A day in the life:
Without talking about specific customers, let's talk about what I do at Vercel on a day-to-day basis.
I start out the day by checking Slack for any cool announcements or posts. I get the privilege of seeing the future of the web being built inside of the company.
After browsing Slack, I'll hop on a customer facing call to help them do one of a few things:
- architect their migration to Vercel
- assist in debugging technical issues with Next, Vercel, etc.
- calculate the ROI of adopting Vercel
- demo new features and give enterprise customers a sneak peak
There are quite a few other topics, but these four cover a bulk of the conversations.
Outside of the call, I'll:
- collaborate with an Account Executive (AE) to figure out pricing
- take detailed notes and advocate for product changes
- work with customer success to ensure a great onboarding experience
There are plenty of other things I work on that aren't specific to a certain customer, like:
- building internal tooling (I built a Chrome extension the entire GTM team uses)
- publishing blog posts (like this one)
- working with engineering and product on our roadmap
- writing internal/external documentation
- dogfooding Vercel products before they go live
- create open source examples and guides (reusable content)
All of these require a passion for helping customers, a love for solving problems, and an itch to constantly learn.
The entire goal of a sales engineer is to help decide if your product is a good technical fit for your prospect and to build trust while doing it.
I'm much happier helping bring customers into a product that I believe makes their life better on a daily basis.
Vercel has been the tool that has enabled me to ship countless products as an individual developer. It's put the power in my hands to build and ship internet-scale projects without being a DevOps expert.
Sharing my experience and bringing new developers along for that journey is what I do on a daily basis and it's very rewarding.
Picking a company
Okay engineer — you've decided you're interested in sales engineering. How do you find a good company?
To start, I'd consider companies that have a more technical product. Your engineering skills are more likely to be useful the more technical of a product that you're selling.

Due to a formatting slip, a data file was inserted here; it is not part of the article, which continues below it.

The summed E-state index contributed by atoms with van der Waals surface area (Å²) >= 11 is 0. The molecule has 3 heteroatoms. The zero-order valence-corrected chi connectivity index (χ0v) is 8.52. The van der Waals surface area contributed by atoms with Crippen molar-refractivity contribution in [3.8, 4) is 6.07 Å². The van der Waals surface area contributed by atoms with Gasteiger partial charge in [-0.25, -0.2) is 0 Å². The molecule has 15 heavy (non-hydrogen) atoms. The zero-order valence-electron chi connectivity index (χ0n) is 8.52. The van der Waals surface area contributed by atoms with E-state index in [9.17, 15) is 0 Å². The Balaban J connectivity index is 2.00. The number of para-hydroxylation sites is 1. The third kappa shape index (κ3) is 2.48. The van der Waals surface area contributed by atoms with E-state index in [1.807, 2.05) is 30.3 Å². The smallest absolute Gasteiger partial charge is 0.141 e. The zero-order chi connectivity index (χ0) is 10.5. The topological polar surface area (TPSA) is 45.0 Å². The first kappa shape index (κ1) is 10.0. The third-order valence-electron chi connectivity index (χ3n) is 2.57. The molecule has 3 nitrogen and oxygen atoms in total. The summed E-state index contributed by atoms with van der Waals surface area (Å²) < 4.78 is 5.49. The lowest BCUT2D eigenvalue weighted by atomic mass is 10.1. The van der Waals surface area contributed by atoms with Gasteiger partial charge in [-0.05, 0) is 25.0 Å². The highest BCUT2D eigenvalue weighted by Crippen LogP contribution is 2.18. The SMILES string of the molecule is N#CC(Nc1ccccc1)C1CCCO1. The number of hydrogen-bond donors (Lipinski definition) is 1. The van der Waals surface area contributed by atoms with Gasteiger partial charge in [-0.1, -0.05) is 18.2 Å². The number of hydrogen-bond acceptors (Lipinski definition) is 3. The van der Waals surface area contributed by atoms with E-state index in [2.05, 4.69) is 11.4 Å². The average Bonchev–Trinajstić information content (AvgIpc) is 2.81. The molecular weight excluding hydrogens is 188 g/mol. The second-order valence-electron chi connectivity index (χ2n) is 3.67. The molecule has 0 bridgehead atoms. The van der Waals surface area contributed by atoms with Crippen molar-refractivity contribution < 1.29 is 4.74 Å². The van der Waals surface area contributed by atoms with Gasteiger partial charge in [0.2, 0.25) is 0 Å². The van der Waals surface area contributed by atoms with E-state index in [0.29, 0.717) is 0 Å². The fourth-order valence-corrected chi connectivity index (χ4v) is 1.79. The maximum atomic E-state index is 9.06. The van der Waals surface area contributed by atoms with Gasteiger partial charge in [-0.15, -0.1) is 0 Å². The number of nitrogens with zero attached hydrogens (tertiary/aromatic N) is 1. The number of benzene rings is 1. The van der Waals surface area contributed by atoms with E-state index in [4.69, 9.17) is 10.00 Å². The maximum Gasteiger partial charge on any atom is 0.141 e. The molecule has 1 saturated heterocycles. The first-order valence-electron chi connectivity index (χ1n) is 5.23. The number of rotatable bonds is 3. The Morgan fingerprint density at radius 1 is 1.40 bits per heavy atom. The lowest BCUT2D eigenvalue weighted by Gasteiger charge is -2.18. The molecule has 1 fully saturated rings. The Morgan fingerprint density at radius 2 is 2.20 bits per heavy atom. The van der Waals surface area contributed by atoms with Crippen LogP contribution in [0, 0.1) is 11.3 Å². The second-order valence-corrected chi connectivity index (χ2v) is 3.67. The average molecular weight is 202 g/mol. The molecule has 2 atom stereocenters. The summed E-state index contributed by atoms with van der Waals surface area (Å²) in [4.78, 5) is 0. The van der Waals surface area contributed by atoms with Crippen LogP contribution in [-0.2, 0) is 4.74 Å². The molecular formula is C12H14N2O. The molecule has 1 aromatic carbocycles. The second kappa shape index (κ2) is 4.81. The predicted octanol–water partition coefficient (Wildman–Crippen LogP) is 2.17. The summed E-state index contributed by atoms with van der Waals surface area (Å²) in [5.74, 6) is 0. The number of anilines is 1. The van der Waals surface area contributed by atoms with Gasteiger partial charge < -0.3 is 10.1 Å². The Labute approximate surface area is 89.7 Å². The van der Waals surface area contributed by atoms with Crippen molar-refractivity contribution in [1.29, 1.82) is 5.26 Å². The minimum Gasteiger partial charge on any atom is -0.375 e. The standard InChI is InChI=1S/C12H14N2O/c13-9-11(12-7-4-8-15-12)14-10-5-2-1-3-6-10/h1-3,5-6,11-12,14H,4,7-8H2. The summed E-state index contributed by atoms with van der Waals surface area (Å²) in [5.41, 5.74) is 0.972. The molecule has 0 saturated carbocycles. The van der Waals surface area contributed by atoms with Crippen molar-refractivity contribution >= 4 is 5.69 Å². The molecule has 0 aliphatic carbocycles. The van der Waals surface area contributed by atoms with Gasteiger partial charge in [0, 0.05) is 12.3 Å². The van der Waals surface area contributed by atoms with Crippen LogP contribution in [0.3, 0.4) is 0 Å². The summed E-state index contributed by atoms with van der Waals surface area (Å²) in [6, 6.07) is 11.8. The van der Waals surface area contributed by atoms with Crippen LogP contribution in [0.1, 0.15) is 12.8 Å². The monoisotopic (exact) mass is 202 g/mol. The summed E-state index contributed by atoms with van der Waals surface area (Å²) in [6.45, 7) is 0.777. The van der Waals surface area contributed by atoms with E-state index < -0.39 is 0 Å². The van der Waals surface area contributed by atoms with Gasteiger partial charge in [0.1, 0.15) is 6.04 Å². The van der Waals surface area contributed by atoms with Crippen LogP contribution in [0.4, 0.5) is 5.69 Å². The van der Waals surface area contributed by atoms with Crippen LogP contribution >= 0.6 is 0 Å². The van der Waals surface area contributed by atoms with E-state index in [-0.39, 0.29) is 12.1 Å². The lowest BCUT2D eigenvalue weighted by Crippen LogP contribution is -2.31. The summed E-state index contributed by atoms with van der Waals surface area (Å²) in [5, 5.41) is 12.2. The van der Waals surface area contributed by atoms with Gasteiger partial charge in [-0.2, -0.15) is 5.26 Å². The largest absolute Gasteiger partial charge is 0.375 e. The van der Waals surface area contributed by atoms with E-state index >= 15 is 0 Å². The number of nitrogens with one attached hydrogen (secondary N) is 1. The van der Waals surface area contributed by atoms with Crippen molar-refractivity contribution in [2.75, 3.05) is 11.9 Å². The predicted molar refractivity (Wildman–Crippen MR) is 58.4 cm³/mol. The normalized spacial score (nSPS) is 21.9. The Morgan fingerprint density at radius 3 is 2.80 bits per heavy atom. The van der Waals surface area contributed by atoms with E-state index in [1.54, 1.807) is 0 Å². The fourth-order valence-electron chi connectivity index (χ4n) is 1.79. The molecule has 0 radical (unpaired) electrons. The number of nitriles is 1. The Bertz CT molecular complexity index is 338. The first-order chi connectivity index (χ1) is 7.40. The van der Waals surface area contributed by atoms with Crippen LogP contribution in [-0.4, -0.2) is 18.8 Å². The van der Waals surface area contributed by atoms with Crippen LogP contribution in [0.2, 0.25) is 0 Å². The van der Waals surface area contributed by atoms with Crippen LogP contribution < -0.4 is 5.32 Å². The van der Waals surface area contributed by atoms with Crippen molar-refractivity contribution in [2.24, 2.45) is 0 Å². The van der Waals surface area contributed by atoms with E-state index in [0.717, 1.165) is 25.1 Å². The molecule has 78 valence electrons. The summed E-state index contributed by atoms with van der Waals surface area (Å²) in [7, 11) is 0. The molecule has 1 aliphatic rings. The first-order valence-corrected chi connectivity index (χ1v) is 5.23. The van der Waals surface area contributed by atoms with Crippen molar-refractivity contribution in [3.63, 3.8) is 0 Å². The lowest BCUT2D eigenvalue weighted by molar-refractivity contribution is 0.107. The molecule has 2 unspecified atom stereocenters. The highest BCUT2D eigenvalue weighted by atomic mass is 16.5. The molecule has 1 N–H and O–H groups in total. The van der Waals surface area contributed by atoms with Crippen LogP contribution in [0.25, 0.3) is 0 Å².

Because it's such a technical product, the sales engineer will play a critical role. At Vercel, the account executive and sales engineer partner on every part of the deal.
You'll want to find a company where your existing engineering experience is a huge unfair advantage.
At Vercel, I can talk to customers about deploying their Next.js applications to Kubernetes clusters in GCP and AWS because I've done it. I know the pains of Vault not injecting secrets into your pod at startup, the network policy not being properly configured, or some random pod going into crash loop backoff for the millionth time.
Find a company where your past experience will help you relate to the customer you're selling to.
If you're trying to learn sales, the best way is to work at a company that has some element of product-market-fit, but that is still figuring out their go-to-market motion.
In my experience, this might be somewhere between the B-D rounds. You don't want to be the first sales engineer, but you also don't want to be the 100th.
You'll want to be at a place where you're not just a cog in the machine, but are instead critical to helping the company find a durable and scalable way to repeat a winning sales process.
You'll also be extra useful to companies in this stage if your past role is the somewhere near the ideal customer profile (ICP). If you're familiar with the market, you'll be able to give valuable insights and feedback to the marketing and sales team as they try to hone their message.
Ultimately, you'll want to be at a company where you use and believe in the product. If you believe in what you're selling, sales starts to feel a lot more like telling a friend about something cool you found online, and not like buying a used car.
Interested? I'm hiring!
Any of this sound interesting? I'm hiring on the sales engineering team in the US (remote friendly).
Even if you're not sure, if you're an engineer who wants to learn more about the business side of companies, I'd love to talk with you.
DM me on Twitter and let's chat. No, we don't have to "hop on a call" ;)
P.S. — there's an option three: actually focus on marketing and sales for your side project.. but that's for another blog post.